A few years ago I bought a Rough Country 3'' lift kit, I found out later that this is the stiffest lift kit sold. I did not have the money to buy another lift kit so I learn to live with it. I would like to change out the super swampers but that will have to wait till next year. I was thinking about getting some B F Goodrich all terrains.
Ok so first and foremost your vehicle sway now is completely different as you dont have a several hundred pound plow hanging off the front. Rough Country has stiff springs as it is. Nature of the beast and its a "get what you pay for" ordeal with them. Stiffer springs or not, running without the sway bar can be quite challenging due to the swinging around of the plow blade out front, especially with the older style Meyer mounting system, as it doesn't provide any lateral support from side to side. I ran all last year without one and to be honest, I put my sway bar back on this year and it was the greatest thing ever. I found a way to make my Meyer mount work with the sway bar. I havent tried it on road as of yet but just the driveway test here at the house showed a noticeable decrease in sway of the plow and body roll at around 15MPH. The major differences between your ride and mine is the longer wheel base which will help.
Yes the springs make a difference offroading, but with plowing its not really that big of a deal besides the major rake your rig will have once you add the plow.
Here is what I believe your goals should be given your situation.
-Find a plow that works for you and find a way to adapt it to your rig keeping the sway bar on.
-Load rear with ballast weight, couple hundred pounds to offset the plow weight and create more PSI on the wheel footprint for better traction.
-Lower the PSI in the Swampers for the season to around 20PSI, maybe even 18. This will flatten out the tire and allow for a little better traction. Try out your rig and adjust the PSI up dependent on how much the vehicle tends to "wander" on the road. I dont have a Cherokee but the principles are roughly the same.
-Pick a plan for your rig. Are you going to be off roading with it still? If your planning on running double duty with it, as I do (plowing and off roading) then you'll want to upgrade some items to better your rig for both situations.
-Find some new tires for next year. BFG's are great tires but expensive. Excellent all around tire, especially in the snow. There are similar tires that have similar all around performance for cheaper cost, you just have to find out where you want to put your money. An all terrain off road will work ok but if you decide to get into any real terrain, you'll wish you went with a full blown Mud Terrain. A damn good driver with all terrains can out wheel almost anyone on most terrain but the greatest thing an off roader can invest in is tires. Just something to think about. Mud terrains will work for plowing but know that its not what they were intended to do so you may lose some traction during icy conditions. A great way to get around this is to run a skinnier Mud Terrain tire. Great for off roading and will work pretty well on a plow rig.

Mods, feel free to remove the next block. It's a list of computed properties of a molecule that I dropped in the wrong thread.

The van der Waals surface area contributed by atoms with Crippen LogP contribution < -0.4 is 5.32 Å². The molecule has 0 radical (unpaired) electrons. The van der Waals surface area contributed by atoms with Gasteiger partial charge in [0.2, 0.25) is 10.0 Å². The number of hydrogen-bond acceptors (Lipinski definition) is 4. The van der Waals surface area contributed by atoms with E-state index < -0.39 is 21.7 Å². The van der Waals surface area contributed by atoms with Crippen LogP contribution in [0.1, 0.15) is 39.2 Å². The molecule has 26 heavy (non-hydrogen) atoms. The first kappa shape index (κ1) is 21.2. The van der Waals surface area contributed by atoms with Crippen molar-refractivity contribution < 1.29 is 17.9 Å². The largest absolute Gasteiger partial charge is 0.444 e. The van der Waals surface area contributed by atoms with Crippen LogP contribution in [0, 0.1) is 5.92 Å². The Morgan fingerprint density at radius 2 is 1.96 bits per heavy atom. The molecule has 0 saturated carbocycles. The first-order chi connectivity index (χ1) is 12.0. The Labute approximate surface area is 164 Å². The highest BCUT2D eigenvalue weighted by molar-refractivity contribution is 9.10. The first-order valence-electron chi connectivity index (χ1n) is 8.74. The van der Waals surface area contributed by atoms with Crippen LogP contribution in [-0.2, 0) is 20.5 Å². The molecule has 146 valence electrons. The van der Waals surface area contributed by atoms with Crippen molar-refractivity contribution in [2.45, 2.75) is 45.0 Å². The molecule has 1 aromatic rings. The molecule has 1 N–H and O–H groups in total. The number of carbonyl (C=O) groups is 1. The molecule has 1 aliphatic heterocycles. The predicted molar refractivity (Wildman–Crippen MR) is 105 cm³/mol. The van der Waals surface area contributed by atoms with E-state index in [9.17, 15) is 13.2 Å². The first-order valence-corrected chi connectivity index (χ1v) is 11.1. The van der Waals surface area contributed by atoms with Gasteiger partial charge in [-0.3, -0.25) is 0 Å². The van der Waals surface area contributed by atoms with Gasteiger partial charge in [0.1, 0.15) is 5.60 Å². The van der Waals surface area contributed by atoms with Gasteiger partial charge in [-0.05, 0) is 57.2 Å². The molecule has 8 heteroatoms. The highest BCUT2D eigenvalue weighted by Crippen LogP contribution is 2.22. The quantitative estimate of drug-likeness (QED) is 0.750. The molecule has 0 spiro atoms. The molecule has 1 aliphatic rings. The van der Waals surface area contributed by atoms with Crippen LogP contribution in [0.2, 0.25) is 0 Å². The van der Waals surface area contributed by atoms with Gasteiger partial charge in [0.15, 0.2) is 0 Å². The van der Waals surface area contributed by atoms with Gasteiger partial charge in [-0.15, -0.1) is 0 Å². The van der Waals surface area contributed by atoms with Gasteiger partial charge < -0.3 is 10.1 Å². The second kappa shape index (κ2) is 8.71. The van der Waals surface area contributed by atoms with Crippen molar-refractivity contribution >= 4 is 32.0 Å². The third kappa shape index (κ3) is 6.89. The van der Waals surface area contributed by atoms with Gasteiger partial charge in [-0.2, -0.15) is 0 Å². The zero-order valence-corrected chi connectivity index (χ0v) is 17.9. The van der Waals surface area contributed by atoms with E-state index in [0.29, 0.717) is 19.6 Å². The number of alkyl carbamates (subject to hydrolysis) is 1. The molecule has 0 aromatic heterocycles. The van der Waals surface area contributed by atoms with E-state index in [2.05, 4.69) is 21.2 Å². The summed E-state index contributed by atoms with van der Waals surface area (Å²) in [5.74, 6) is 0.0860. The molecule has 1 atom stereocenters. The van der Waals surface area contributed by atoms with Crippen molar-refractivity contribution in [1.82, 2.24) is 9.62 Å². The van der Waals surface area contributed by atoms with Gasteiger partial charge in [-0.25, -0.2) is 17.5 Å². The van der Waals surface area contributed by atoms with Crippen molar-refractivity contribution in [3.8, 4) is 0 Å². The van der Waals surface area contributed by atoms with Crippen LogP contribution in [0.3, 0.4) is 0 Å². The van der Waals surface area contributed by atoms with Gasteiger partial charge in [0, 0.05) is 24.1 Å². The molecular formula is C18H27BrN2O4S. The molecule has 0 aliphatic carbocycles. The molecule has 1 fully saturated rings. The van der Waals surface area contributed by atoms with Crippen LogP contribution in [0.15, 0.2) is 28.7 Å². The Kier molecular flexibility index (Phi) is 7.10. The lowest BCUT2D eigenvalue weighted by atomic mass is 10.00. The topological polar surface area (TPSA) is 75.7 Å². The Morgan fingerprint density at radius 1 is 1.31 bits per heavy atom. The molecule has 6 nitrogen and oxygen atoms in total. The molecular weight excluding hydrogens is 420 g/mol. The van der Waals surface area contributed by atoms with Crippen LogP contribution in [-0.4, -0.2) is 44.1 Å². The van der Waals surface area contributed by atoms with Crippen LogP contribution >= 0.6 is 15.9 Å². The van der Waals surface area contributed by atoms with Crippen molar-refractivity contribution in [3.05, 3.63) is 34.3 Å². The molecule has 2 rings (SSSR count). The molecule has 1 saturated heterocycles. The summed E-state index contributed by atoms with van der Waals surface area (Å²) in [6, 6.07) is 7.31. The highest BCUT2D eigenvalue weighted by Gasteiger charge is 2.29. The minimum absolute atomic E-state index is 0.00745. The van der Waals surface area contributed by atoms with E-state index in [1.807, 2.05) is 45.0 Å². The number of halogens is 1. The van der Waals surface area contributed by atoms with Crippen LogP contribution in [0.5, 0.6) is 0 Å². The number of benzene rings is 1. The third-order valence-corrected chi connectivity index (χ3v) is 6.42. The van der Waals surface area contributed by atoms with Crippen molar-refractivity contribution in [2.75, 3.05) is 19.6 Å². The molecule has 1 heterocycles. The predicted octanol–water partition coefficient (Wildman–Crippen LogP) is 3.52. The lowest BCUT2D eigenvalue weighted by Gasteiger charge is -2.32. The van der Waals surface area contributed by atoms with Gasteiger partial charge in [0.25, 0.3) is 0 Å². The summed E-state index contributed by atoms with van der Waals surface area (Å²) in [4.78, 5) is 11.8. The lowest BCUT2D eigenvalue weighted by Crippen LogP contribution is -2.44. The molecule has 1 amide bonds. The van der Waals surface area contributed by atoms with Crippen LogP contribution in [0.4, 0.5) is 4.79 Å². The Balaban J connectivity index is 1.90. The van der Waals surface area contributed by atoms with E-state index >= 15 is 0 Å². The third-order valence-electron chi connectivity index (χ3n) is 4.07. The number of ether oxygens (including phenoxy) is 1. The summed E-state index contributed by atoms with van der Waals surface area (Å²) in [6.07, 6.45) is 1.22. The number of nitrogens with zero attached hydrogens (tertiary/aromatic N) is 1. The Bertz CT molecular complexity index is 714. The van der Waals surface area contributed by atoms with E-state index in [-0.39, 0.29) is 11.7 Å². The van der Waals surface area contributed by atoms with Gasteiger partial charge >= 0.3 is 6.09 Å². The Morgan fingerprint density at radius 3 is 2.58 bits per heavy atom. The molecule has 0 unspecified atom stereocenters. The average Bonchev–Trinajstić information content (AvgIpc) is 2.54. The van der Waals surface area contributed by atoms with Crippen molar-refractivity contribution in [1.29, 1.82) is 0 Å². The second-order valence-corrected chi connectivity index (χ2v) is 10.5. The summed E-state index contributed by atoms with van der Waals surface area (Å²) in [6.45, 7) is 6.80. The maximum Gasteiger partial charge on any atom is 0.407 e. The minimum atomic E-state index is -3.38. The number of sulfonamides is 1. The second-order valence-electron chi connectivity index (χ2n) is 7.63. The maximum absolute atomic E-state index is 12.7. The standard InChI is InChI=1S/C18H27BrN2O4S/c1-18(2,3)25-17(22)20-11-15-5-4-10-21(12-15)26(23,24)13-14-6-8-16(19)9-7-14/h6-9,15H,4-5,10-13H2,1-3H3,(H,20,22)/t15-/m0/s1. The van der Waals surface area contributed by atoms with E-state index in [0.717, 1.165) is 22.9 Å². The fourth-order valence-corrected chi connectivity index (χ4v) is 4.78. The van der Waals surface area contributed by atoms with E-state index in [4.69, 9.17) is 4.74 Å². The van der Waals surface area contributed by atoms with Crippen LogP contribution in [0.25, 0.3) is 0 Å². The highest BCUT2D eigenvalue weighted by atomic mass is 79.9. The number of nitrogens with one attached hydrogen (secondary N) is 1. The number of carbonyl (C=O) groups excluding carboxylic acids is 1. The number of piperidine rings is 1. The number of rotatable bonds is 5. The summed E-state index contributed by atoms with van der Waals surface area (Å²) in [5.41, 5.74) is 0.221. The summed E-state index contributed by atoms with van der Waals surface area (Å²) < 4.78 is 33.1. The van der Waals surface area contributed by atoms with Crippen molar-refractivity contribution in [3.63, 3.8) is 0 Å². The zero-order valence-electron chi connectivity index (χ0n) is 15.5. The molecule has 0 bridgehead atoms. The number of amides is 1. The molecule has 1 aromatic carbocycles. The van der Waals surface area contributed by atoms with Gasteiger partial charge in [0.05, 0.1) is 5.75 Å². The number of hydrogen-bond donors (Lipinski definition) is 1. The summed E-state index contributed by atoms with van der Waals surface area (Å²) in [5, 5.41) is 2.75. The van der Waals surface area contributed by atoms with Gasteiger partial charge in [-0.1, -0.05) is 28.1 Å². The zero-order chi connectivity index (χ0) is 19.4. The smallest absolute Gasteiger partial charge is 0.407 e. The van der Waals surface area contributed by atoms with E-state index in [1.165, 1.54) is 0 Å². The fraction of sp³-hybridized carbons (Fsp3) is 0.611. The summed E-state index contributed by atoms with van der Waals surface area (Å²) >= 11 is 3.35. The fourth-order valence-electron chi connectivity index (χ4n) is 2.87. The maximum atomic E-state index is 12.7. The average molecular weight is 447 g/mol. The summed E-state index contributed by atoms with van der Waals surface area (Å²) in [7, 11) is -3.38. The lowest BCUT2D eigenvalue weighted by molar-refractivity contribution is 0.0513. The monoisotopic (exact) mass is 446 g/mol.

-Change out your springs and shocks. Rough country components are a little cheaper built which is why the cost is so much lower than a lot of other companies. Your "ride" and its quality are based more on your shocks then it would be on your springs, although not entirely. If you haven't already, upgrading your shocks to a higher quality will smoothen out the ride, allow for better articulation, and might be exactly what your looking for without dumping a ton of money into your rig. Its a lifted rig so comfort isnt going to be number one without throwing a ton of coin at it. OME and Bilstein are pricier but you'll appreciate the ride so much more. Save up for these, they are worth it.
-Next, if your ride isnt any better or isnt what you thought it might turn out to be, look for new springs. Your looking for progressive rate springs instead of the standard springs that came with your RC lift. Progressive rate are a little more, but are a better riding spring and progressively get more stiff as they are compressed. Better all around. Check into BDS, OME, Teraflex as a few cheaper, but better options.
I just posted some of these pics in a different thread but here you can see what a 7' plow covers from the back of the jeep. I put on pro wings so discount those as Im sure you wont need them, but as you can see at full left on my jeep, my 7' plow barely covers the tire tracks behind it. Go with a 7'.
Thanks guys for the information I will look for the sway bar this week end. It is some where in the garage. Would you try it first with out the sway bar or should I just put in on? Can I just use sand bags in the rear of the jeep or is there something better?